Of Gurus and Gaddis- Vaisakhi Remembrance
Around the Holi and Vaisakhi one’s memories turn to the majestic kaleidoscopic Hola Mohalla and traditional Baisakhi celebrations at the historic Gurudwaras. Vaisakhi marks the commencement of solar New Year and the month of Vaishakh- a historical and religious festival! Though this year the celebrations lacks the lustre and have lost its sheen to the recurring Pandemic aggravated by Farmers agitation! However several historical structures never fail to help us connect with our roots during traditional festivals like Baisakhi.
Leaving a busy road below lined with fruit carts and haphazard traffic we climbed uphill through a beautifully carved vast stone Qila gate with jharokas and jaalis – the gateway to tranquillity and greenery! We were in the historic foothill town-Una set against a backdrop of the mighty Dauladhar range of the Himalayas, in Himachal Pradesh touching the Panjab border; to explore the exquisite architecture of the Samadh of Baba- Kaladhari ji and the heritage Sahib Singh ji Bedi Gurudwara, closeby. Una is mentioned in the ‘Ain-e-Akbari’ a historical Treatise of Akbar’s Mughal period. Ain-e-Akbariis a 16th century documented book by Akbar’s court historian Abul Fazl whose third part deals with his administration.
We drove up to the top of the hill where the Qila-fort spread around us; some remnants of the medieval-walls were discernible with the majestic mountains in the background. Today it is patronised by pilgrims and tourist with similar enthusiasm as the home of the holy Bedi family who migrated to Una from Dera Baba Nanak. Baba Kaladhari ji who came here in the year 1695, as the family owned extensive Jageers and stayed in Una till he left for the heavenly abode in 1737.He was the ninth descendant of Guru Nanak Devji, son of Baba Nihal Chand Bedi and father of Baba Ajit Singhjiwho was baptized by Guru Gobind Singh ji himself!
From the car-park we proceeded along an old-thin-brick path surrounded by splendidly lush greenery of variant shades enveloping the Qila permanent-residence towards the main gate built in Mughal architecture style- all freshly painted in attractive shade of pale yellow. We stood by to read a descriptive Board that conveyed that ‘we were on a Holy land of Gurus and this was a Memorial to Baba Kaladhariji’.These fine-looking structures around us were built with Nanak Shahibricks and old stone walls and were parts of the ancestral home of the Bedi family built by Baba Ajit-Singh ji in the 18thcentury and lived in by 10 generations of the Bedis- renovated and restored now!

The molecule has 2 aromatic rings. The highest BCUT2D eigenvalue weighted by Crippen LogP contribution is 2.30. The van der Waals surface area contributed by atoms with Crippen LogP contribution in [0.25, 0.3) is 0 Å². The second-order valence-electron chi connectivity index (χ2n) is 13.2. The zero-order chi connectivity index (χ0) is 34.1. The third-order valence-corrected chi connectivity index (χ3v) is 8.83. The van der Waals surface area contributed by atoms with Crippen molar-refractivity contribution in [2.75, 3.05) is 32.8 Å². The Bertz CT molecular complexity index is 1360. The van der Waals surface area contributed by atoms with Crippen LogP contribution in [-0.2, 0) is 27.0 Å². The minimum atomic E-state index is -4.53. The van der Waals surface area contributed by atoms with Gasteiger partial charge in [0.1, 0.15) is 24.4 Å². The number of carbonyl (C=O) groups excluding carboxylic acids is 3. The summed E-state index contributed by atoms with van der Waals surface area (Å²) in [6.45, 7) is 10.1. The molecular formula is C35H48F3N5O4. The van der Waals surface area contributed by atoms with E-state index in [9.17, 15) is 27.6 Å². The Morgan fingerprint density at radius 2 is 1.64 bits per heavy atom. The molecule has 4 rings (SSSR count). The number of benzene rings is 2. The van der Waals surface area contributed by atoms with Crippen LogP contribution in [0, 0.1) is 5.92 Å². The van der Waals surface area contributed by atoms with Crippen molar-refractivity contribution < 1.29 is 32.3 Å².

Past a Langar hall and huge old Banyan tree we climbed up few stone steps flanked by brick pillars topped with stone lamp- jharokas to come upon a beautiful Mughal- style edifice, the Samadh of Baba Kaladhari ji and for several minutes we stood looking at the awe- inspiring majestic structure with a palace like central-dome and faded exquisite Mughal style paintings embellishing it. Haloed by golden-sunlight, surrounded by 2 Baradaris it stood in the centre of a medieval-time brick courtyard against a backdrop of crystal blue sky! A closer look at its exteriors revealed that the carved stone arches- Mehrabs were fitted with jaalis and pillars in its sides. We had read earlier that this and the interiors held original Fresco- artwork.
We approached the ‘Darshani- Deordi’ and entered through the red painted pillars door marked Baikunth Dham to pay obeisance at the Samadh of a great Saint who was close to Guru Gobind Singh ji and several believed him to have moved here to Una to be close to Guru Gobind Singhji at Anandpur Sahib. We recalled reading this on the big Board outside. Over multiple interactions; they were caringly committed to each other! Guru Gobind Singhji sanctified Baba Kaladhari ji by telling him that one day he would be blessed with a tejasvi (radiant & gallant) grandson who would further accomplish Guru Sahib’s tasks in the future! The prophecy came true for his grandson Baba Saheb Singhji was a dynamic personality who set up this tomb- samadh in memory of his grandfather in this Una-fort.